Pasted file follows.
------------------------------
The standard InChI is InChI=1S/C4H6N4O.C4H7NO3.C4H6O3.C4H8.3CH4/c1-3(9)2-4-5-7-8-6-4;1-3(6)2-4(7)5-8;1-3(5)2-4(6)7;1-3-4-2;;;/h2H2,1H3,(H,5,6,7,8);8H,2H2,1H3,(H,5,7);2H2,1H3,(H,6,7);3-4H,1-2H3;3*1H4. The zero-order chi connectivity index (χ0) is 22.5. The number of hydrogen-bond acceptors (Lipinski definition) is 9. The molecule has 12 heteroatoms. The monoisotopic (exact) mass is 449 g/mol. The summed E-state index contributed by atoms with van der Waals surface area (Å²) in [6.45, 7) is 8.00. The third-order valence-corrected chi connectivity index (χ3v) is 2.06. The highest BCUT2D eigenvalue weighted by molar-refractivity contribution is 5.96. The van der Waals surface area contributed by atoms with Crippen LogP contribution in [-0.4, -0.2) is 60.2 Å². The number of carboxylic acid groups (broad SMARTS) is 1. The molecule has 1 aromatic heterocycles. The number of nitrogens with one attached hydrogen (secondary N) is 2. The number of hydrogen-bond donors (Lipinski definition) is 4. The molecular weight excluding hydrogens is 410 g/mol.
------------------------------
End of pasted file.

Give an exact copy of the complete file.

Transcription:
The standard InChI is InChI=1S/C4H6N4O.C4H7NO3.C4H6O3.C4H8.3CH4/c1-3(9)2-4-5-7-8-6-4;1-3(6)2-4(7)5-8;1-3(5)2-4(6)7;1-3-4-2;;;/h2H2,1H3,(H,5,6,7,8);8H,2H2,1H3,(H,5,7);2H2,1H3,(H,6,7);3-4H,1-2H3;3*1H4. The zero-order chi connectivity index (χ0) is 22.5. The number of hydrogen-bond acceptors (Lipinski definition) is 9. The molecule has 12 heteroatoms. The monoisotopic (exact) mass is 449 g/mol. The summed E-state index contributed by atoms with van der Waals surface area (Å²) in [6.45, 7) is 8.00. The third-order valence-corrected chi connectivity index (χ3v) is 2.06. The highest BCUT2D eigenvalue weighted by molar-refractivity contribution is 5.96. The van der Waals surface area contributed by atoms with Crippen LogP contribution in [-0.4, -0.2) is 60.2 Å². The number of carboxylic acid groups (broad SMARTS) is 1. The molecule has 1 aromatic heterocycles. The number of nitrogens with one attached hydrogen (secondary N) is 2. The number of hydrogen-bond donors (Lipinski definition) is 4. The molecular weight excluding hydrogens is 410 g/mol.